"A lot of inner-city youth do not get to experience this," said Shaw, who intends to join the Air Force when he turns 18 in December. "It's a good opportunity."
Although 53 students rather than 100 enrolled, Newkirk billed the city $517,000 -- $9,755 per youth -- citing fixed costs, such as hiring staff for the 100 anticipated students.
The academy wasn't the only program whose costs exceeded the contract amount. The Dance Institute of Washington agreed to take 100 students for $1,000 apiece, but it later informed the employment agency that it could handle just 20. Even so, the company billed $83,000, four times the agreed-upon per-student rate.
Company spokesman Jared Fischer declined to itemize the expenses. "We abided by whatever they said," he said of the city. "They were excitedly backing us."
The employment agency had 18 site monitors, all college interns. Fenty spokeswoman Mafara Hobson said they spent most of their time "troubleshooting" and added that "no substantive evaluations on program quality were conducted."
The auditing effort was complicated by the agency's problems entering payroll and enrollment data into a new computer system. Vendors said the city did not provide enough students or sent people who were too old for the curriculum. Mariessa Terrell White, director of the High Tea Society, said she received boys even though her program is for girls.
Amid the chaos, vendors changed their contracts with no administration pushback.
For example, the nonprofit Neighbors of Seaton Place agreed to take 150 students for $180,000, of which $58,000 would pay three consultants to provide academic tutoring and job-skills training. But two consultants said in interviews that they were never hired; the third said his firm was fired after two weeks and paid $3,000.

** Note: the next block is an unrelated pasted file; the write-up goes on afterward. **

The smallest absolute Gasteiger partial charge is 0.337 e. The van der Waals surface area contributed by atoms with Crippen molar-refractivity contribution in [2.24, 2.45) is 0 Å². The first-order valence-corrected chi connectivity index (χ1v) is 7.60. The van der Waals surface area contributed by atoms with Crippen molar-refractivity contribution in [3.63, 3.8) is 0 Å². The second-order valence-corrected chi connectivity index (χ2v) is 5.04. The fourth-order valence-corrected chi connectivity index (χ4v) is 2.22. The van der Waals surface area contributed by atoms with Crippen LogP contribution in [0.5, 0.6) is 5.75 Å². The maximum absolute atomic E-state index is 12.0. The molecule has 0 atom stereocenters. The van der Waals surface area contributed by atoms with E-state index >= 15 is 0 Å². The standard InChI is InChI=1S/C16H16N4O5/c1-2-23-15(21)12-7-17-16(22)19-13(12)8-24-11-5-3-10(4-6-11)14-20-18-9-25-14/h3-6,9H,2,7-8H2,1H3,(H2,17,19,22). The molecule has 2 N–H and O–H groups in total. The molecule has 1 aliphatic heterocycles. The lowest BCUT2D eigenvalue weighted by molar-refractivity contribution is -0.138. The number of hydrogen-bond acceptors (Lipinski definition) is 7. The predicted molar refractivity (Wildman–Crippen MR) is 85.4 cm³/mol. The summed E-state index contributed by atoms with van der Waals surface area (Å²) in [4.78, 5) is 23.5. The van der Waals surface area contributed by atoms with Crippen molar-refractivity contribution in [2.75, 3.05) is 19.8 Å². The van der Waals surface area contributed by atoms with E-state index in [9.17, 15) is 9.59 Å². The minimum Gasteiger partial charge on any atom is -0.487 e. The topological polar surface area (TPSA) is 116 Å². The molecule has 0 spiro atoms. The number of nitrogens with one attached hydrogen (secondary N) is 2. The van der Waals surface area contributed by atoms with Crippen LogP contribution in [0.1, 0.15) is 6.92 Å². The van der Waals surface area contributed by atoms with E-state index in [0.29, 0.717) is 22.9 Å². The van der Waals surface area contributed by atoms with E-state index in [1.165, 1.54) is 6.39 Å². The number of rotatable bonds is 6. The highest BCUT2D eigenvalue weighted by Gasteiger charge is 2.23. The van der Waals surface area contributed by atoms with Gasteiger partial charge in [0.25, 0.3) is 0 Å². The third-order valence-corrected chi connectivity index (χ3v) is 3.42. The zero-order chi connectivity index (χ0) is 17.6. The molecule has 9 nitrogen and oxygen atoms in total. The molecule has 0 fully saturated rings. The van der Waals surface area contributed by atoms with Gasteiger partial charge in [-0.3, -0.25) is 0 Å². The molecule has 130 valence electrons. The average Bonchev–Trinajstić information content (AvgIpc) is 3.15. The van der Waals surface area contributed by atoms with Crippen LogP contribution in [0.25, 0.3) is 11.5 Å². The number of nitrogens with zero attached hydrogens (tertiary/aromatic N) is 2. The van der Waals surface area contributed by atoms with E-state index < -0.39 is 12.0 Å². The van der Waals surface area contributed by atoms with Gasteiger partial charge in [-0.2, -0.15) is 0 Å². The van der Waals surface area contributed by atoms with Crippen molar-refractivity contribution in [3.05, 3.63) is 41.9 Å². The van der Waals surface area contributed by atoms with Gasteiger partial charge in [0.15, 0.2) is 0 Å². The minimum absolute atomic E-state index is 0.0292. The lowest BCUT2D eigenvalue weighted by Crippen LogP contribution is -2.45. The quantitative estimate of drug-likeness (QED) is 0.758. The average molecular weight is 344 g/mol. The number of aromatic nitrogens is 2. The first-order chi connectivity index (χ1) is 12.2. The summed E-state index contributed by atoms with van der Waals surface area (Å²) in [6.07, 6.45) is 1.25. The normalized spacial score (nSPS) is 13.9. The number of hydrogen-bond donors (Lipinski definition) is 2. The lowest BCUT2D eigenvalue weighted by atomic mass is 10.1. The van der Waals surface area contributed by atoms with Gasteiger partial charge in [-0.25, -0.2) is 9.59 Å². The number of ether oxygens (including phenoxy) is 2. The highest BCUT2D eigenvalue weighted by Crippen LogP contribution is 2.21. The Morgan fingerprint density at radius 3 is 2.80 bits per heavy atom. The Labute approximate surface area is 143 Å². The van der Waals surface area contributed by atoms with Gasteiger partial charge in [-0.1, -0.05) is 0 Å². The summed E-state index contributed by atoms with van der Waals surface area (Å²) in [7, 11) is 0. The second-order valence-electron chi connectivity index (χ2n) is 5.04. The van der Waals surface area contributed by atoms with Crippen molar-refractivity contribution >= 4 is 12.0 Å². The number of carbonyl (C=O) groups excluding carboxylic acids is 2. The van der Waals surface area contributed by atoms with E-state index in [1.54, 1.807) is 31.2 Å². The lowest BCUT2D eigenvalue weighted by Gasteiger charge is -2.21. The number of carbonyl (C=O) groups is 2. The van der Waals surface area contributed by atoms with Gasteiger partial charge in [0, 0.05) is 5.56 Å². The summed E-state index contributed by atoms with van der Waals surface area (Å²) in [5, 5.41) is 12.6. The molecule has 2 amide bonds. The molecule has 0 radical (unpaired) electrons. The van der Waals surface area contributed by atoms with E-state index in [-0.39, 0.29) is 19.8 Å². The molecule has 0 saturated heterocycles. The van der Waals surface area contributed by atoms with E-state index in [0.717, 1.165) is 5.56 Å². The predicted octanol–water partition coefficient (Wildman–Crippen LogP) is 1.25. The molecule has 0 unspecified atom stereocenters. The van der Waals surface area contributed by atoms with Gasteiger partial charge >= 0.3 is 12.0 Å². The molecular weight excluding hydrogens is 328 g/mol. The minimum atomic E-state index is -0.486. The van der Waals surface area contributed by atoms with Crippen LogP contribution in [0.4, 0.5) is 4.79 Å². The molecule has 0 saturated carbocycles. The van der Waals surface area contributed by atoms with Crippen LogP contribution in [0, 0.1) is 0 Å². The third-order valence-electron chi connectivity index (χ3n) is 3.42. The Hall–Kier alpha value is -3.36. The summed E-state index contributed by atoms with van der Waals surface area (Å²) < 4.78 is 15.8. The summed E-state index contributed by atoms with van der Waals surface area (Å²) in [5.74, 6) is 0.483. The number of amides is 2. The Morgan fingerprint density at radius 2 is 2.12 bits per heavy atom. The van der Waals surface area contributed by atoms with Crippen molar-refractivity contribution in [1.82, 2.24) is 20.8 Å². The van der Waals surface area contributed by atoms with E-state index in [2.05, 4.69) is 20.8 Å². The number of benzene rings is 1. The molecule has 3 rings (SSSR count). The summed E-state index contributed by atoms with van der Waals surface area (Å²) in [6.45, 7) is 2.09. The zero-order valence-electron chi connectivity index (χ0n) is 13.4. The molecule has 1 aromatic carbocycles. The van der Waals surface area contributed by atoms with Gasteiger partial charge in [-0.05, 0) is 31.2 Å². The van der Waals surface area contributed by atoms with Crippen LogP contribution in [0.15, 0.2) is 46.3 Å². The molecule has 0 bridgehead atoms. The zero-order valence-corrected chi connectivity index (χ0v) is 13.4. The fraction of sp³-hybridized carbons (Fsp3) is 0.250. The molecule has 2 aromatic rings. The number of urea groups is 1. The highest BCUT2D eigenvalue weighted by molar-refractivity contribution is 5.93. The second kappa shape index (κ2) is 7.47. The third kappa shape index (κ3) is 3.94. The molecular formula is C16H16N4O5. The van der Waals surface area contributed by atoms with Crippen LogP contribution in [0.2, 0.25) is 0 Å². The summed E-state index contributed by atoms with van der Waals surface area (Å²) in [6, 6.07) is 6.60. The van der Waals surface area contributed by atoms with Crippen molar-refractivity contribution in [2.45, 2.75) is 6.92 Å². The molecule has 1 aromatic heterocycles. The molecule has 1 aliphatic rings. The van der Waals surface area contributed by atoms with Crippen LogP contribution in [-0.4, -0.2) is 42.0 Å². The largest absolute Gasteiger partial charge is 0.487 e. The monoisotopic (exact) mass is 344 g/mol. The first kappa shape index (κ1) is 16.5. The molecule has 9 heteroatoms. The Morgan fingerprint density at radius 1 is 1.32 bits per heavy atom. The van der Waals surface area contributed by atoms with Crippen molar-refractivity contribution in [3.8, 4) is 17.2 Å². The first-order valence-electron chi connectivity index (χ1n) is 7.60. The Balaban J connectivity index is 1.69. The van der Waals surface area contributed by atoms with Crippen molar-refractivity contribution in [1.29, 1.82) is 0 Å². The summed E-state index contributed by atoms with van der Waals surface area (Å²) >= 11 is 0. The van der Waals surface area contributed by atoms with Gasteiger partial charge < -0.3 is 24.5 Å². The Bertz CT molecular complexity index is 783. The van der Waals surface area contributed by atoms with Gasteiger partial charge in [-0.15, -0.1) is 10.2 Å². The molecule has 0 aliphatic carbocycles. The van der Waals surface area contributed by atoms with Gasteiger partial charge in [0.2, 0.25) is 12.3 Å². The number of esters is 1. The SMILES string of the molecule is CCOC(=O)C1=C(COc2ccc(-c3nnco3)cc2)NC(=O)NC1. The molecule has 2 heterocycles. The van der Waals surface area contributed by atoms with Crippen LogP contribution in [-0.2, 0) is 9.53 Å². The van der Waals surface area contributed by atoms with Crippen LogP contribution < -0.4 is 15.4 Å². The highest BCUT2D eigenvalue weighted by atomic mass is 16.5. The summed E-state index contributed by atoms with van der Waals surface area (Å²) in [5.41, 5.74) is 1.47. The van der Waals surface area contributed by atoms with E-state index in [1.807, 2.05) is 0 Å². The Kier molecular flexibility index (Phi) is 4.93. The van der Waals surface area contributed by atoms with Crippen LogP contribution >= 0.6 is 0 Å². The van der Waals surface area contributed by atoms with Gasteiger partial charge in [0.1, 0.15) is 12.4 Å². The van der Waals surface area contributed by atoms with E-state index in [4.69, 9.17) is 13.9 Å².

In their place, nonprofit director Cleopatra Jones paid $30,000 for a pottery program, increased the travel budget by $14,000 and gave herself a $6,000 raise, according to invoices provided by the D.C. finance office.
In an interview, Jones said students filmed a public service announcement that was aired on CNN and BET and took trips to Ellis Island, the Goddard Space Center and the Library of Congress.
"I had to justify any changes in the budget," she said. "I outlined all of that" with the city.
Vendors will play a reduced role next year, said Tangherlini, who envisions assigning most students to a "green team" run by the city and focused on cleaning public property. In the meantime, his office is examining invoices and will seek to recoup money from vendors if evidence warrants.
But, he added, "there were so many mistakes that we made on our side that it's kind of hard for me to play hardball."